Y2K Is Back: Does Anyone Care?

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Y2K Is Back: Does Anyone Care?

By Anick Jesdanun Associated Press Writer

NEW YORK (AP) - Leap year's extra day arrives Tuesday carrying the possibility of Y2K-like glitches. But given the calm that greeted the new millennium, few computer consultants are worried this time.

There's no government call to stock up on food or water. Any problems will likely affect billing and office systems rather than power supply or airplanes.

Still, Y2K planners will be watching, if for no other reason than to celebrate.

"Once we're through ... the chances of multiple failures and multiple problems at once become almost nonexistent," said Kendra Martin, spokeswoman for the American Petroleum Institute.

Computers long have had trouble registering Feb. 29 - treating it as March 1, or March 1 as Feb. 30. - and there are greater risks of programming errors this year because 2000 is an exception to an exception. An extra day is added every four years, except for years that end in "00" unless divisible by 400. So 2000 is a leap year, but 1900 is not.

The potential for confusion is not a surprise.

"I can't imagine there would be any Y2K consultant irresponsible enough to fix New Year's Eve and not, while he's there, do something about Feb. 29," said Sen. Bob Bennett, R-Utah, who heads the Senate's Y2K advisory committee.

In fact, the extra attention might make Tuesday's transition smoother than in leap years past, said Matt Hotle, research director for the technology consulting firm Gartner Group.

Patrick Dorinson, whose group monitors California's power grid, said he expects the transition to be as low-key as "switching from standard time to daylight savings."

The Feb. 29 problem is different from Y2K, which stemmed from a programming shortcut of using only two digits for a year. Left uncorrected, the Y2K bug could have fouled computers that control power grids, air traffic and phone networks. The leap year problem could simply throw off computer's calendars by a day.

Y2K glitches that appeared were largely quirky, along the lines of Web sites displaying the year as 19100 or bills showing 1900.

A few were worrisome, such as a Pentagon computer failure that interrupted the flow of spy satellite information. Some merchants posted duplicate credit card charges. Courthouse computers in Italy mixed up prisoner dates by 100 years. And hospitals in Sweden, Egypt and Great Britain reported non-lethal bug bites in medical equipment.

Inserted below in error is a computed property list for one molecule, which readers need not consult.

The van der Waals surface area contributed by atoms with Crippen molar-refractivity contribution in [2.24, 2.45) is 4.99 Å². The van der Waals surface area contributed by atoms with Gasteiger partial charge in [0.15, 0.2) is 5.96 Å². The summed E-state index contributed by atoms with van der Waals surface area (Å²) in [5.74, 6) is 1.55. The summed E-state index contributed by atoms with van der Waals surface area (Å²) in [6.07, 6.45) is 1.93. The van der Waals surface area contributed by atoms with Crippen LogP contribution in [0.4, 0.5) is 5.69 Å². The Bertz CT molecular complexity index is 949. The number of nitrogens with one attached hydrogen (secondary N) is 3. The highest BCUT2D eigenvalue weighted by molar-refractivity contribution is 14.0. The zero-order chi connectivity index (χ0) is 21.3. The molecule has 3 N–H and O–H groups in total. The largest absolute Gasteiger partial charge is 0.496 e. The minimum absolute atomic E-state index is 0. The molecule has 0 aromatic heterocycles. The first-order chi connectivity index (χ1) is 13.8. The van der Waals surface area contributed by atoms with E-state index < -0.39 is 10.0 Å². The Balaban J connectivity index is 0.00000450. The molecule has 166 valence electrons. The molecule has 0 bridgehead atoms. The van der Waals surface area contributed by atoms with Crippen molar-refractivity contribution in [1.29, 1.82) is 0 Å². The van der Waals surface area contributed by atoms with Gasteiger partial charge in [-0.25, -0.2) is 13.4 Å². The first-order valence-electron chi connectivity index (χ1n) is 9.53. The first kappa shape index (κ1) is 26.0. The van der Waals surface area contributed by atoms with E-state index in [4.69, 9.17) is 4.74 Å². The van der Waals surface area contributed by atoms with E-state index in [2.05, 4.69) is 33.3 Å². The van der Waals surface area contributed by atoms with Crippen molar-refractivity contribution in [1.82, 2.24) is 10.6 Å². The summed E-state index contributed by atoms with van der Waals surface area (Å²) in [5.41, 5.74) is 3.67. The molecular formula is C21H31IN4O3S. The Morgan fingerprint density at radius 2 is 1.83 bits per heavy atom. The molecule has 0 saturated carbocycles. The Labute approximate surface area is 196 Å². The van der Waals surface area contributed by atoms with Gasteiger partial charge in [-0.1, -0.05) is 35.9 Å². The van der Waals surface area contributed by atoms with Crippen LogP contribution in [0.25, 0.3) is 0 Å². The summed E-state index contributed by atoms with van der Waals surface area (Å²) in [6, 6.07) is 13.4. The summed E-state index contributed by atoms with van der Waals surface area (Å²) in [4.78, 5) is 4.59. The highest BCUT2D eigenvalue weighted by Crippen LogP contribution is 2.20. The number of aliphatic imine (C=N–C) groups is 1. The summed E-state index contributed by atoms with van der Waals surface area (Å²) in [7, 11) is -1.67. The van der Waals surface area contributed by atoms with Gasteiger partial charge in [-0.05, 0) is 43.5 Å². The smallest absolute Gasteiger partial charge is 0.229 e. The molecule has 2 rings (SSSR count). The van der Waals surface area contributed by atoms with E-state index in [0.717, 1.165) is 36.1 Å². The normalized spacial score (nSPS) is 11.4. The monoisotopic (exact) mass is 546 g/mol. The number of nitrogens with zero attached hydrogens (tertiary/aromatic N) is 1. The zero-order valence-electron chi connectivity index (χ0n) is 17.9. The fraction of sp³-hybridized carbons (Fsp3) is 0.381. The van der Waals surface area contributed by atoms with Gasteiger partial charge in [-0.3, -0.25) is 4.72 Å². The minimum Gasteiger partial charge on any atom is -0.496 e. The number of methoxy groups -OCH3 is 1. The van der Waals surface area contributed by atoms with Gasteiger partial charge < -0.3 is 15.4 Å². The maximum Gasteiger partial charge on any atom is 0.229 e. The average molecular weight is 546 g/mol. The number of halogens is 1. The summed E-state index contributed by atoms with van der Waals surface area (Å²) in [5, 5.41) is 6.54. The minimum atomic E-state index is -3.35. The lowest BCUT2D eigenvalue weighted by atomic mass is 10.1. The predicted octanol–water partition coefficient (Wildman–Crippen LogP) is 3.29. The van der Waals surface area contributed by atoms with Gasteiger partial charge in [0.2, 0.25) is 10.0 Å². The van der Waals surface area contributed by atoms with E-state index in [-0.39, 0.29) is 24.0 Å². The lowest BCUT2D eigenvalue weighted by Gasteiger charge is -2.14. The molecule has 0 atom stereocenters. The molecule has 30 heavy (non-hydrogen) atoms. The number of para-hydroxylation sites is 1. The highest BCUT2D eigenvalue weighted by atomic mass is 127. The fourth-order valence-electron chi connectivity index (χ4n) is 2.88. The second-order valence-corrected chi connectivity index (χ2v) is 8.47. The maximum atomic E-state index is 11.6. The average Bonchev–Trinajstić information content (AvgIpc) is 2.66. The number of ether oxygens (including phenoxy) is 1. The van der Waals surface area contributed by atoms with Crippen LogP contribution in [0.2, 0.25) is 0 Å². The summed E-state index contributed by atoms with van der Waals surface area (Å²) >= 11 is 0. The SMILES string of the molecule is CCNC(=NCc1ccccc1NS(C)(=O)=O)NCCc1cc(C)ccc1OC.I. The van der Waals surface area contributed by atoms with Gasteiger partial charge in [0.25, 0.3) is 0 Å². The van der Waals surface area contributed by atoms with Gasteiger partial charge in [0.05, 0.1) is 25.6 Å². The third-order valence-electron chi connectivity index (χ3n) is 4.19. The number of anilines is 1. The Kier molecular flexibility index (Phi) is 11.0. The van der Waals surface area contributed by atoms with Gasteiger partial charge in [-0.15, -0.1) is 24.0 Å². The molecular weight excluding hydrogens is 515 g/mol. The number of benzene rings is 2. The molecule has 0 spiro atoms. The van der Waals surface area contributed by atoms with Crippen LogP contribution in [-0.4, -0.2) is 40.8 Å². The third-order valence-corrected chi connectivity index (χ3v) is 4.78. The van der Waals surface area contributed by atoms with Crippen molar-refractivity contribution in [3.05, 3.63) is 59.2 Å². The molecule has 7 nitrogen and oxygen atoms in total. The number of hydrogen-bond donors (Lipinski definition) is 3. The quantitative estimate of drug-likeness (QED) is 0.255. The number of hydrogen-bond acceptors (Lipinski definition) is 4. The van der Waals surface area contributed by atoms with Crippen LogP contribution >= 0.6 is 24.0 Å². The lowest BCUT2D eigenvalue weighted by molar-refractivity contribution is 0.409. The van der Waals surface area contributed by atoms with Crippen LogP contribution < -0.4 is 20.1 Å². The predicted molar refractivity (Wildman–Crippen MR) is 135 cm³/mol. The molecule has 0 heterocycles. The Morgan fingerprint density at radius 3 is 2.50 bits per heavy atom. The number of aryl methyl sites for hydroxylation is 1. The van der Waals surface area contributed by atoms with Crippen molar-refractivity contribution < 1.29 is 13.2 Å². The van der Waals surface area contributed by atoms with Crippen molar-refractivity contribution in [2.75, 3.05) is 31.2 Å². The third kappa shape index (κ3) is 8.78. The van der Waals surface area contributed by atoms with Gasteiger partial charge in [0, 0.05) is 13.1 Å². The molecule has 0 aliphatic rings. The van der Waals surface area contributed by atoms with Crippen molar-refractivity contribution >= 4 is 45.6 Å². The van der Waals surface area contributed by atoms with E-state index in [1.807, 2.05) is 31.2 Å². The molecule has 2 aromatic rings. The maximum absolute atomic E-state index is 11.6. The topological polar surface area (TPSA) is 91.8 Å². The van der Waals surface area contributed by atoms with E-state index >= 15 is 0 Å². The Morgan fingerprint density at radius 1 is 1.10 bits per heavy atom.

But widespread disruptions never materialized, largely because programmers killed the bug in time and consultants overestimated infrastructure systems' dependence on technology.

The price tag for Y2K preparation and repairs was estimated to be $100 billion in the United States alone.

Any Feb. 29 glitches that might occur should be quickly repairable.

Microsoft Corp. issued an update to take care of a Feb. 29 problem with Excel 2000 spreadsheets, while other software packages incorporated Feb. 29 into a general Y2K fix.

Most consumers need not worry if they already updated their computers for Y2K, but it would be wise to review billing and other statements that come from businesses, said John Koskinen, President Clinton's Y2K czar.

Some Y2K pessimists, however, note that Jan. 1 fell on a weekend and that businesses shut nonessential systems for the transition. Tuesday will be business as usual.

Other Y2K-related dates have passed with little fanfare: Feb. 4, 1999, when most airlines began booking tickets for this year; Sept. 9, or 9-9-99, a "stop" code in older computers; and Oct. 1, the start of federal fiscal 2000.

Future potential problem dates include March 31, when businesses generate quarterly reports, and Dec. 31, the 366th day of the leap year. Beyond that, Unix computers that count dates in seconds might run out of space in 2038. And programmers who used a common, short-term Y2K fix known as windowing will face another rollover in 10, 20 or 30 years.

Government and industry officials aren't holding their breaths. The International Y2K Cooperation Center of the United Nations and World Bank will turn in its keys this week. Koskinen's domestic Y2K council will dismantle in March. And many companies and states have already shifted Y2K responsibilities to regular maintenance teams.

"Y2K is dead," said Kazim Isfahani, formerly the Y2K analyst with Giga Information Group. "Let's all leave it well and move on."


-- Carl Jenkins (Somewherepress@aol.com), February 27, 2000

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